Data and Research

Early Learning Faces Obstacles and Inequities—Here's How Edtech Can Help

Remember the days when Farmer Eddie taught youngsters what the pig and cow says by pulling the See 'n Say string? Edtech for early learners has come a long way since then, but our just-released compilation of research—what we call a Market Gap Snapshot—makes clear there is still a lot of room to expand and improve edtech solutions to address obstacles facing our youngest students.

Have a Bold Idea for Education? Here's How to Apply for Funding from NewSchools

August is often a sleepy month, when many are focused on enjoying the last bit of summer before the busy fall season begins. But we’re hoping teams of educators and entrepreneurs with bold ideas in education will step away from their vacations to seize a great opportunity from NewSchools Venture Fund.

Four Ways You Can Use Data to Create a Personalized, Teacher-Driven PD Playbook

I worked in the same school—doors down from my wife—for three years. I knew she was a good teacher, but in all that time, I never had the opportunity to watch her in her own classroom. As someone who now leads professional development for educators, I know that teachers rarely get to see each other teach. Which is a shame, because it’s the small things that we observe colleagues do that can inspire us in big ways.

A Student Agency Game Plan—How to Use Data to Bridge Choice and Accountability

A few years ago, Harvard’s Achievement Gap Institute conducted a study on teaching and student agency. The study recognized agency as potentially “…as important an outcome of schooling as the skills we measure with standardized testing.” Indeed, when students take ownership of their education, they become more invested in the outcome. Learning about things that fascinate them helps them pay closer attention, process more efficiently, and engage in critical thinking.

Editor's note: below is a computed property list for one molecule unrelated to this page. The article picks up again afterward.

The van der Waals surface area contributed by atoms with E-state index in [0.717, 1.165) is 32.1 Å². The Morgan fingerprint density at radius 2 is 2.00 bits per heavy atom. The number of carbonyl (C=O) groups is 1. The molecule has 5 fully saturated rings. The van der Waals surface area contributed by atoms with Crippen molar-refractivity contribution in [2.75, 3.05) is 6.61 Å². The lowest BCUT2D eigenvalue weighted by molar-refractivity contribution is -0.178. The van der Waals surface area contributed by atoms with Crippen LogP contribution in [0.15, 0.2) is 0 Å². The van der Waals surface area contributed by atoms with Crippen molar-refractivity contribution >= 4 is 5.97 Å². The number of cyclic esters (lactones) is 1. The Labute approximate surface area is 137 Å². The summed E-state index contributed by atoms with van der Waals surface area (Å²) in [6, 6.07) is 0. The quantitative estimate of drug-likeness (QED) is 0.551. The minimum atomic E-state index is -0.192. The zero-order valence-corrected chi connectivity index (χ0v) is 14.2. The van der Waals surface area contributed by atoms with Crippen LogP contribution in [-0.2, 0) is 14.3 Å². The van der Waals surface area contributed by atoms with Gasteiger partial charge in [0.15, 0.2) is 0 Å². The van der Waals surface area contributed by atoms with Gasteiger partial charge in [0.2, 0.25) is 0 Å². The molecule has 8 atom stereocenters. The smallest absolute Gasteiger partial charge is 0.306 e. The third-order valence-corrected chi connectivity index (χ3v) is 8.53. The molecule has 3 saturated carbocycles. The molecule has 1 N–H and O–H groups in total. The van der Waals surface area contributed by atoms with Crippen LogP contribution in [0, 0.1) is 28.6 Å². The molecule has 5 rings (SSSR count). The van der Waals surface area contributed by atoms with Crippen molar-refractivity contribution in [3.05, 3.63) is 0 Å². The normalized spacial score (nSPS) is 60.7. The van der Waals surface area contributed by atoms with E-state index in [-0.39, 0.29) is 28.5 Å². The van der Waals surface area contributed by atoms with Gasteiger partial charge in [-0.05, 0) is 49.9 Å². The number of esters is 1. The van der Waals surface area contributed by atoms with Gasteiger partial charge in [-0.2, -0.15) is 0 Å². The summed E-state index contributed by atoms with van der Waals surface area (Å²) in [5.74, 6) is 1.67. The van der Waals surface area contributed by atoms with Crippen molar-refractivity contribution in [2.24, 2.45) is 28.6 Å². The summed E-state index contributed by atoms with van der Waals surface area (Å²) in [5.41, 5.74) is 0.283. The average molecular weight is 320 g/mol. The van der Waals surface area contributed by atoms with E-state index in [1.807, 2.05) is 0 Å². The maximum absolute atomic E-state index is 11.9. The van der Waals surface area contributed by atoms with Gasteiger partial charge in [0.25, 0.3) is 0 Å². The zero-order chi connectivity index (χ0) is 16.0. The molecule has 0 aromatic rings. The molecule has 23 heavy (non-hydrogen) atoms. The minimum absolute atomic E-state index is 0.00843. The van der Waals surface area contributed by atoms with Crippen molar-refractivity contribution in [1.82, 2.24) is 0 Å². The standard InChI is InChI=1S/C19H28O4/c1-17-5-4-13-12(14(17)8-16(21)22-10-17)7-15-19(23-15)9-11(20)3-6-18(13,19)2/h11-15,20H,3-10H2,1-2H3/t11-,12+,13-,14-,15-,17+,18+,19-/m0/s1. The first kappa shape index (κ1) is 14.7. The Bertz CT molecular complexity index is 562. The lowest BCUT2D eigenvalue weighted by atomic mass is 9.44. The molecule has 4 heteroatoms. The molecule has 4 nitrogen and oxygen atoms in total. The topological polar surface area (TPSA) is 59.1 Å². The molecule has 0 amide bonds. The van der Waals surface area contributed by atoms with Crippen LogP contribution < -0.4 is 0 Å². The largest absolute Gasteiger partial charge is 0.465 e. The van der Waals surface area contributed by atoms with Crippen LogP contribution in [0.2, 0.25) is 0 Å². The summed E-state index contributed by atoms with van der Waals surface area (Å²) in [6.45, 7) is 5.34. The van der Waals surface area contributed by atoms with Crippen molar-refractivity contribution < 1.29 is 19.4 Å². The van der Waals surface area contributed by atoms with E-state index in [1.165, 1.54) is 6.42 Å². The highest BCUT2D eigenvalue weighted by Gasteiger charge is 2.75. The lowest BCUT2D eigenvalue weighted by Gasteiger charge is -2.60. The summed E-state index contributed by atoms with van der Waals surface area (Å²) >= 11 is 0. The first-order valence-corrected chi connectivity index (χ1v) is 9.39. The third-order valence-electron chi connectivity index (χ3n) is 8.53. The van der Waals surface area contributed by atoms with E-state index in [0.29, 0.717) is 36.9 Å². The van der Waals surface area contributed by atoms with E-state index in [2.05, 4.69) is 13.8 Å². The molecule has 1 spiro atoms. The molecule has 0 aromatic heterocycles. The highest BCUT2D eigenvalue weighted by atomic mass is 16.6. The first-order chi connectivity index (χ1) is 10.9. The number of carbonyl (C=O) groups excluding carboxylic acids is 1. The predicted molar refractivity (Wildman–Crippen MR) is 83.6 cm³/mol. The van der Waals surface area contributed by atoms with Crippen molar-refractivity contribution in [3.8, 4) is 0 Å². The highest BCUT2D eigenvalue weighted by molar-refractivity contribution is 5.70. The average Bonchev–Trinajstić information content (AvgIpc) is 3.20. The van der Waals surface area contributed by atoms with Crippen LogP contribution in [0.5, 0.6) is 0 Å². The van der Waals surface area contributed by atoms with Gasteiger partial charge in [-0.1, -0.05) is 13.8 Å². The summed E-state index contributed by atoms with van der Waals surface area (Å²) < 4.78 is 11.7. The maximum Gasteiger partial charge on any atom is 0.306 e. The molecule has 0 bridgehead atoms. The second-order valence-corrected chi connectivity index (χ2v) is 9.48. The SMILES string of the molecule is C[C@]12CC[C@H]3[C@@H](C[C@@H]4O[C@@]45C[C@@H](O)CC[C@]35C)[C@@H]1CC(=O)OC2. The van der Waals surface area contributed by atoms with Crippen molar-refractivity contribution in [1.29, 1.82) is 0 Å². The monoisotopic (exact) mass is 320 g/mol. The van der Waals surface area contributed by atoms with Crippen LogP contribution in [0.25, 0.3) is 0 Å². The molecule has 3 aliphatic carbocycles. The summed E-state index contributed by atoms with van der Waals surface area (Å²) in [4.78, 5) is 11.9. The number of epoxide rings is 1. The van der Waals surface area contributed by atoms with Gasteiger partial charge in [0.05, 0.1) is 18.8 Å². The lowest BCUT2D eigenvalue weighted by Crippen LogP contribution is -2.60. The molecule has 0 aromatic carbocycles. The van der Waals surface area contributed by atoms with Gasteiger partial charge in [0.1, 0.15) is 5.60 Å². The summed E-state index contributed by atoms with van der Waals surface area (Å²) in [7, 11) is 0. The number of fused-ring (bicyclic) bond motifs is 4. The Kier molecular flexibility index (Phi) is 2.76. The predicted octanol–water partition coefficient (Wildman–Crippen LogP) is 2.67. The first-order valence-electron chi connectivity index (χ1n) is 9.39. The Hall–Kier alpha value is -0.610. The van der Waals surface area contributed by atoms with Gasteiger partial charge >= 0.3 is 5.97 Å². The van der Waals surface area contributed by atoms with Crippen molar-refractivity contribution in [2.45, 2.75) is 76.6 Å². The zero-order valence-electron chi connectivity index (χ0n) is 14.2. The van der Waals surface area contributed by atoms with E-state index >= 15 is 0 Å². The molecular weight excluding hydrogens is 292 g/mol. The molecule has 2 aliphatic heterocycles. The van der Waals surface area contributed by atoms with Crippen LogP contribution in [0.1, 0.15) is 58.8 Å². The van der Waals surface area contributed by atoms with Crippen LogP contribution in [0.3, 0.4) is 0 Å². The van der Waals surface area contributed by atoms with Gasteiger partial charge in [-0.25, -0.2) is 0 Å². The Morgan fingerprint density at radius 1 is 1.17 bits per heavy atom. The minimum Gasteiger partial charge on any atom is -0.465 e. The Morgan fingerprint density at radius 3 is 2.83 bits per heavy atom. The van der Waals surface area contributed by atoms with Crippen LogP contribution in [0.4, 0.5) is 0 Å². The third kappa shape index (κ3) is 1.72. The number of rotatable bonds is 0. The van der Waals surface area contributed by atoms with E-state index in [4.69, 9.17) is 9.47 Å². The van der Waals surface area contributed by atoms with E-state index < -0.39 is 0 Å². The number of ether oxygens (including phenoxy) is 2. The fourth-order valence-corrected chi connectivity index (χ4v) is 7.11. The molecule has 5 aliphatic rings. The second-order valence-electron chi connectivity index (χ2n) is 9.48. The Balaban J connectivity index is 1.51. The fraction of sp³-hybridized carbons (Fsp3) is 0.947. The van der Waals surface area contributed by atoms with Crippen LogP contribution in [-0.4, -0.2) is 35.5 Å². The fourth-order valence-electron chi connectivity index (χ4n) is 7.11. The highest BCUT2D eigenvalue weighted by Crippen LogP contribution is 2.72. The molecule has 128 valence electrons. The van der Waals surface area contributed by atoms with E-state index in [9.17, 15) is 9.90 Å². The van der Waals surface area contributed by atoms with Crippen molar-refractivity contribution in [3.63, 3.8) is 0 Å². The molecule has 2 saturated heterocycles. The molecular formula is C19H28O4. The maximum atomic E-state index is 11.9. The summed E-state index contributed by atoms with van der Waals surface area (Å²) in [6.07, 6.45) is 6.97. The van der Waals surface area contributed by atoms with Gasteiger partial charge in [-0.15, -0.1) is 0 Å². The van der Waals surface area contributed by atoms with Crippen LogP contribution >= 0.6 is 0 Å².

How to Become the Netflix of Textbooks—and Make a Digital-First Transformation

Disruptive forces in academic publishing have turned traditional models on their heads. While some publishers are stuck in the more traditional print publishing lifecycle, others are innovating—welcoming new tools and organizational changes into their workflows and cutting their time-to-market in half.

?How Game-Based Learning Encourages Growth Mindset

In the gaming world, perseverance, problem solving, and creativity are the keys to success. Players start out expecting to struggle and make mistakes, eagerly replaying levels and pushing through barriers to make headway. There is no such thing as failing in a digital game. All you have to do is hit the replay button and try again, and again.

New to Competency-Based Learning? Here're Five Ways to Assess It

In Thomas County, Georgia, students who have struggled in the mainstream have found a home in Bishop Hall Charter School. At Bishop Hall, students master skills at their own speed. Principal Chris Huckans believes that competency-based education (CBE) is one of the keys to the school’s success.

Goodbye ABCs: How One State is Moving Beyond Grade Levels and Graded Assessments

The term “grades” has become almost taboo among some educators in New Hampshire, where seven elementary schools are slowly ditching the word altogether through a program known as
NG2. The program—short for “no grades, no grades”—is hallmarked by the schools shifting to a more competency-based assessment structure and removal of grade levels.

Classroom Gaming Should Be Engaging, Tied to Curriculum—and Not Require Teachers to Code

It’s one thing when master teachers successfully implement learning games in a carefully controlled research study. But engaging students through game-based learning (GBL) means little unless the games are easy to implement and effective where they matter most—in the classroom.

3 Non-Negotiables When Teaching Students to Evaluate Their Own Learning

Pinterest boasts more than 1,000 ideas about how students can self-evaluate their own learning. My Google search on the same topic offered six million results. Clearly, the resources are plentiful. But just because students can doesn’t mean they will.

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